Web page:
LUMBERTON — A former reporter for The Robesonian will be the subject of a documentary about sexual abuse of children that airs Thursday.
“Speaking the Unspeakable” tells the story of Knight Chamberlain and his stepbrother Michael and the abuse they suffered separately, and how it bonded them later in life. It premieres at 7 p.m. on WRAL-TV, WILM-TV, wraldocumentary.com, Apple TV, Amazon Fire and Roku. The 30-minute documentary will air again on Saturday at 3 p.m. on WRAZ-TV Fox-50.
Chamberlain, who worked at The Robesonian multiple times between 1978 and 2008, had a happy childhood, growing up in the small mountain town of Brevard in North Carolina. Then, when he was 9 years old, a stranger sexually assaulted him near his home and his life changed forever.
“Just like the documentary title, you have to speak the unspeakable if the cycle of silence is ever to be broken,” Chamberlain said. “The Washington Post has a catch phrase, ‘Democracy dies in darkness.’ Well, child sexual abuse thrives in darkness, particularly with male survivors.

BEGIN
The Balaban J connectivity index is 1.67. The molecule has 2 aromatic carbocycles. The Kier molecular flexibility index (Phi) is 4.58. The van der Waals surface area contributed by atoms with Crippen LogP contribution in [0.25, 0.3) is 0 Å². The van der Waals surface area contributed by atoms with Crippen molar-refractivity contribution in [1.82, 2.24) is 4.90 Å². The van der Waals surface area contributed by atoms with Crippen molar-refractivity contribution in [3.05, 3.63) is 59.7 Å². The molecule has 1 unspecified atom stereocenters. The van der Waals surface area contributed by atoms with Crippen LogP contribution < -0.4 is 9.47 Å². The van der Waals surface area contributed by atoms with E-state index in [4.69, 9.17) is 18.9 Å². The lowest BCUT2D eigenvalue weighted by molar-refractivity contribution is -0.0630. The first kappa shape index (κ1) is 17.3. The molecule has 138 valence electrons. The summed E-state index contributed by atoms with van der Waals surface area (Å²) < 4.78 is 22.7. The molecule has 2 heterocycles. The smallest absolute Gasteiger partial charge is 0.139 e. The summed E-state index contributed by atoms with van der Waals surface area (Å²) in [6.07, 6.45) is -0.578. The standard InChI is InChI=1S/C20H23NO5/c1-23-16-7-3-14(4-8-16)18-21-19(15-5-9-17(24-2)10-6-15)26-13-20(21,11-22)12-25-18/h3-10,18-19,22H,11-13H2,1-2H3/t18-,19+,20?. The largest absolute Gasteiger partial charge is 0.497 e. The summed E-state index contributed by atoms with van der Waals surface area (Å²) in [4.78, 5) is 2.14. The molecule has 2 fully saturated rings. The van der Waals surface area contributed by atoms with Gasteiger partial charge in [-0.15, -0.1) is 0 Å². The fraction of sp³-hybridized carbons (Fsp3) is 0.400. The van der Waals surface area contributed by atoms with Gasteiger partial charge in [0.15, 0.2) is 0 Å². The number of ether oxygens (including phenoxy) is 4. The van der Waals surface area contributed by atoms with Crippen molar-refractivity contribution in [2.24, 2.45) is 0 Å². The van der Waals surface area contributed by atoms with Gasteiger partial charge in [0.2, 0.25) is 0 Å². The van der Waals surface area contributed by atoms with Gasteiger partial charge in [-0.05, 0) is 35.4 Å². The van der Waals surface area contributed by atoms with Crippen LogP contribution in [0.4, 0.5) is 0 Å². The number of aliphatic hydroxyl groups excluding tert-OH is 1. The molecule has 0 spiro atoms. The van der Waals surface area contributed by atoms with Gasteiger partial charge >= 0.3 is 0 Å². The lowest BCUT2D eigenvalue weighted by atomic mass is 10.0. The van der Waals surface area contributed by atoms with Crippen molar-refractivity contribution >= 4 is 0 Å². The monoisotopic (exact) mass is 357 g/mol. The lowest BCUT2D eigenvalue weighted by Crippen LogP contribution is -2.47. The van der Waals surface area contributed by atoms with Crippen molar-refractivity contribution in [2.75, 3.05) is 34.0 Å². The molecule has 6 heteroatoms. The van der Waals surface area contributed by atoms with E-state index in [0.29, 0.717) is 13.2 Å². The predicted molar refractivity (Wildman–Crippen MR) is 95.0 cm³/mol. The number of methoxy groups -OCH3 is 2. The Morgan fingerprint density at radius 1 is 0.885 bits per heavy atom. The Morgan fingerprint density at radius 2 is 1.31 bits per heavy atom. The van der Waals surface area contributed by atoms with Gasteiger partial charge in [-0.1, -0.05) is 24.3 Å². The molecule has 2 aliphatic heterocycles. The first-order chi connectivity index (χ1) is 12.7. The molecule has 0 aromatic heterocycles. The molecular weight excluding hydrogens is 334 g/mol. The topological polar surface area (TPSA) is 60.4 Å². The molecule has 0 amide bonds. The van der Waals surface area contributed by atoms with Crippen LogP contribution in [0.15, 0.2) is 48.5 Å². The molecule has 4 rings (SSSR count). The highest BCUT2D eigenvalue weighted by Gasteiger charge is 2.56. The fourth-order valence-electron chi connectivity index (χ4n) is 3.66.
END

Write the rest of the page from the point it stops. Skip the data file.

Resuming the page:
“Talking about it, uncomfortable and painful though it may be, shines a light into that darkness and frees the abused to speak.”
Chamberlain’s older stepbrother Michael was sexually assaulted by his priest at his Catholic church in Brevard when he was 11. They lived apart for decades afterward but shared the same secret. They both found healing in revealing their secret and in speaking publicly about their experiences and about the prevalent problem of child sexual abuse.
Michael wrote and performs a one-man play; Knight wrote a book. Both are advocates for raising public awareness about child sexual abuse.
The documentary reveals some of the common characteristics of child sexual abuse; the guilt and shame felt by survivors; the fear of speaking out; the pain of keeping it secret; and the manipulation of abusers who count on their victims’ silence.
The documentary will include bonus content that examines the prevalence of child sexual abuse, its impact on children, what can be done to prevent it and signs parents can look for to determine if their own children have been abused.
WRAL News anchor and reporter Renee Chou narrates “Speaking the Unspeakable.”